PhD student Emily Howard-Williams has been conducting research into the conservation of one of the most elusive and smallest mammels in Great Britain, the harvest mouse. Finding their tell-tale signs can be a difficult and time-consuming exercise even for the experts - consequently it’s proved frustratingly difficult to determine an accurate picture of their current numbers in the UK. So the People’s Trust for Endangered Species (PTES) has awarded an ecological grant towards the innovative project.
The research involves training Tui, a flat-coated retriever to learn to detect the scent of harvest mice, making tracking their presence in the countryside easier and more efficient. Typically found in cereal fields, reed beds and hedgerows, PTES believes that harvest mice have declined in the past 40 years as a result of changes to farming practices and habitat management. To date there have been no reliable studies to quantify this change, and it is unclear as to exactly how many are currently left in the UK. With the help of Tui, who was bred from working gun dogs, Emily’s team hopes to shed some light on one of the most iconic species of the British countryside.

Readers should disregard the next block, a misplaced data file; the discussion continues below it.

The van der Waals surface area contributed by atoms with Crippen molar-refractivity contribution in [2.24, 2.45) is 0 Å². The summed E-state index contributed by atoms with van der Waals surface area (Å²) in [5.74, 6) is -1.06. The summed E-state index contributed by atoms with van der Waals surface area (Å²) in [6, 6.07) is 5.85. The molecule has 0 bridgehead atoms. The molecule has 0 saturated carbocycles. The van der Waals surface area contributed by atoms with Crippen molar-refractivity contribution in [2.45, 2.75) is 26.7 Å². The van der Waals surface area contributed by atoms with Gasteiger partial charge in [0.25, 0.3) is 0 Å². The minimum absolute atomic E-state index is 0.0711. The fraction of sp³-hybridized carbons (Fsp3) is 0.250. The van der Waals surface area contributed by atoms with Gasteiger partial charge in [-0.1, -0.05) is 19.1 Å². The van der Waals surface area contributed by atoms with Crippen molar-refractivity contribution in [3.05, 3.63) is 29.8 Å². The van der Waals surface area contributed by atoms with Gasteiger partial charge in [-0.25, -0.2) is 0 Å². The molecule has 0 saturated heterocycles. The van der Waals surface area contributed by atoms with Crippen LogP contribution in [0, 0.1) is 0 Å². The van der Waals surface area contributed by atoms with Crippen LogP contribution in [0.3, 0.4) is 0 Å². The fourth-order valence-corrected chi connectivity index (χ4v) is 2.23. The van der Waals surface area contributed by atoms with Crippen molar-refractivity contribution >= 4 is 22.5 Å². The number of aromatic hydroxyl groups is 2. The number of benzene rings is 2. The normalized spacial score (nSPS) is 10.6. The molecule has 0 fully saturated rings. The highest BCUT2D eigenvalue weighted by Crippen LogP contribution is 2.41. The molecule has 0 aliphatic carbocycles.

As Emily explains, “The harvest mouse appears to have undergone significant declines in parts of the countryside, partly in response to the intensification of modern agriculture, but also due to habitat loss. Yet it still remains difficult to ascertain just how many there really are. The funding from PTES will help to train our resident harvest mouse detector dog, enabling us to determine whether using sniffer dogs is the best approach in tracking these creatures!”
Harvest mice create nests, woven amongst tall grasses or reeds, giving skilled trackers key indicators of their presence. However, these can be hard to find, even for the most expert eye, and nests as well as other indicators can be difficult to locate. With the aid of a trained dog, Emily’s team will be able to survey a site more rapidly, with less margin for error. A similar method is already being successfully used in New Zealand to seek out kiwi birds. Two English setters managed to sniff out 30 birds in just four days.
Nida Al-Fulaij, Grants Manager from PTES concludes, “We all know that dogs have an amazing sense of smell. The UK enlists the help of sniffer dogs at airports, music festivals and in the army, so why not also use them for conservation purposes to find harvest mice. The trained eye may miss a harvest mouse nest, but a trained nose is much more likely to pick up on a familiar scent and alert the handler to the presence of recent harvest mice activity in that area. We are very excited to be funding this project and look forward to seeing what results reveal about harvest mice populations in the UK”.
This is just one of the conservation projects being undertaken by Moulton College students. You can find out about our Countryside Management courses at Moulton College.